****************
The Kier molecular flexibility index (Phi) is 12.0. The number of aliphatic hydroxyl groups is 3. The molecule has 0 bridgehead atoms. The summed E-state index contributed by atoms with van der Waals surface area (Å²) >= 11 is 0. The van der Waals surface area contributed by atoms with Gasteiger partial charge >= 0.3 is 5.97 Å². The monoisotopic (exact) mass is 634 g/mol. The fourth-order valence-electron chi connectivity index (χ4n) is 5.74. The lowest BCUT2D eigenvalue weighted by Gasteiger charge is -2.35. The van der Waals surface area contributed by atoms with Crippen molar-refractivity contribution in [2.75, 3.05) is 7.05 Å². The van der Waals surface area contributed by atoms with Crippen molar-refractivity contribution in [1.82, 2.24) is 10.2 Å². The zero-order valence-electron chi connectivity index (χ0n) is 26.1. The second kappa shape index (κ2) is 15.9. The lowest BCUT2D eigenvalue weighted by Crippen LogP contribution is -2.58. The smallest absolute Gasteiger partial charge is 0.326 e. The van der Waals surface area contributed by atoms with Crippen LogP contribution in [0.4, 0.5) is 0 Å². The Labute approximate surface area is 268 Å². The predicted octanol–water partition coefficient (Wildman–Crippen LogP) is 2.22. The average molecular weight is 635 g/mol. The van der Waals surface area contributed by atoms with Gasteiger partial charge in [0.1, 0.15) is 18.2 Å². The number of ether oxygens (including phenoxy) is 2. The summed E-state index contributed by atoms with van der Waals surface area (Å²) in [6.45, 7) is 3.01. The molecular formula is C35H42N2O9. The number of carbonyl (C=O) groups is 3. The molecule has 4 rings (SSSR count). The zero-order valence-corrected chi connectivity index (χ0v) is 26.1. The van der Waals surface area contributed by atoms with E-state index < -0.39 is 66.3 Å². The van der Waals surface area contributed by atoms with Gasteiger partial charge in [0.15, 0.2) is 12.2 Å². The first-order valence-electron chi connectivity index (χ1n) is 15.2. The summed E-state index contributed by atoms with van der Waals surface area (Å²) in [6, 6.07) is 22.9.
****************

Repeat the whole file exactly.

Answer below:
The Kier molecular flexibility index (Phi) is 12.0. The number of aliphatic hydroxyl groups is 3. The molecule has 0 bridgehead atoms. The summed E-state index contributed by atoms with van der Waals surface area (Å²) >= 11 is 0. The van der Waals surface area contributed by atoms with Gasteiger partial charge >= 0.3 is 5.97 Å². The monoisotopic (exact) mass is 634 g/mol. The fourth-order valence-electron chi connectivity index (χ4n) is 5.74. The lowest BCUT2D eigenvalue weighted by Gasteiger charge is -2.35. The van der Waals surface area contributed by atoms with Crippen molar-refractivity contribution in [2.75, 3.05) is 7.05 Å². The van der Waals surface area contributed by atoms with Crippen molar-refractivity contribution in [1.82, 2.24) is 10.2 Å². The zero-order valence-electron chi connectivity index (χ0n) is 26.1. The second kappa shape index (κ2) is 15.9. The lowest BCUT2D eigenvalue weighted by Crippen LogP contribution is -2.58. The smallest absolute Gasteiger partial charge is 0.326 e. The van der Waals surface area contributed by atoms with Crippen LogP contribution in [0.4, 0.5) is 0 Å². The Labute approximate surface area is 268 Å². The predicted octanol–water partition coefficient (Wildman–Crippen LogP) is 2.22. The average molecular weight is 635 g/mol. The van der Waals surface area contributed by atoms with Gasteiger partial charge in [0.1, 0.15) is 18.2 Å². The number of ether oxygens (including phenoxy) is 2. The summed E-state index contributed by atoms with van der Waals surface area (Å²) in [6.45, 7) is 3.01. The molecular formula is C35H42N2O9. The number of carbonyl (C=O) groups is 3. The molecule has 4 rings (SSSR count). The zero-order valence-corrected chi connectivity index (χ0v) is 26.1. The van der Waals surface area contributed by atoms with E-state index < -0.39 is 66.3 Å². The van der Waals surface area contributed by atoms with Gasteiger partial charge in [0.15, 0.2) is 12.2 Å². The first-order valence-electron chi connectivity index (χ1n) is 15.2. The summed E-state index contributed by atoms with van der Waals surface area (Å²) in [6, 6.07) is 22.9.